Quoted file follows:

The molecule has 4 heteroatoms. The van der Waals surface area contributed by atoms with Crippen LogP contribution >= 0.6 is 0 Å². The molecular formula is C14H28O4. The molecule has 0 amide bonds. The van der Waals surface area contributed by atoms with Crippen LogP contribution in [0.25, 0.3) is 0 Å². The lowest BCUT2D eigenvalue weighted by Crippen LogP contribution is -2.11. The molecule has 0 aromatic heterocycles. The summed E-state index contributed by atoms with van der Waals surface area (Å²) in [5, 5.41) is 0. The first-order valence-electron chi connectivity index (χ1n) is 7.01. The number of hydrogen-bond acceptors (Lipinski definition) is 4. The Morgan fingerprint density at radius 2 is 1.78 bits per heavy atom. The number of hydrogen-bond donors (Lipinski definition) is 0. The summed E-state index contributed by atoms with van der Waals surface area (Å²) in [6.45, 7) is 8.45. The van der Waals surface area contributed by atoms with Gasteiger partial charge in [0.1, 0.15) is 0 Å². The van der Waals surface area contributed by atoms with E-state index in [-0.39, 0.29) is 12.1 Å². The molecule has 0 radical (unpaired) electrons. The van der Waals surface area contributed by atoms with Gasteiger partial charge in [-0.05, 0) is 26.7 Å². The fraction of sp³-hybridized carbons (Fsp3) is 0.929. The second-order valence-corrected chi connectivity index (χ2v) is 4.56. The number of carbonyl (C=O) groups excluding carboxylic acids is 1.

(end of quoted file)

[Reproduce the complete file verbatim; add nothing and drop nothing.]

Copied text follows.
The molecule has 4 heteroatoms. The van der Waals surface area contributed by atoms with Crippen LogP contribution >= 0.6 is 0 Å². The molecular formula is C14H28O4. The molecule has 0 amide bonds. The van der Waals surface area contributed by atoms with Crippen LogP contribution in [0.25, 0.3) is 0 Å². The lowest BCUT2D eigenvalue weighted by Crippen LogP contribution is -2.11. The molecule has 0 aromatic heterocycles. The summed E-state index contributed by atoms with van der Waals surface area (Å²) in [5, 5.41) is 0. The first-order valence-electron chi connectivity index (χ1n) is 7.01. The number of hydrogen-bond acceptors (Lipinski definition) is 4. The Morgan fingerprint density at radius 2 is 1.78 bits per heavy atom. The number of hydrogen-bond donors (Lipinski definition) is 0. The summed E-state index contributed by atoms with van der Waals surface area (Å²) in [6.45, 7) is 8.45. The van der Waals surface area contributed by atoms with Gasteiger partial charge in [0.1, 0.15) is 0 Å². The van der Waals surface area contributed by atoms with E-state index in [-0.39, 0.29) is 12.1 Å². The molecule has 0 radical (unpaired) electrons. The van der Waals surface area contributed by atoms with Gasteiger partial charge in [-0.05, 0) is 26.7 Å². The fraction of sp³-hybridized carbons (Fsp3) is 0.929. The second-order valence-corrected chi connectivity index (χ2v) is 4.56. The number of carbonyl (C=O) groups excluding carboxylic acids is 1.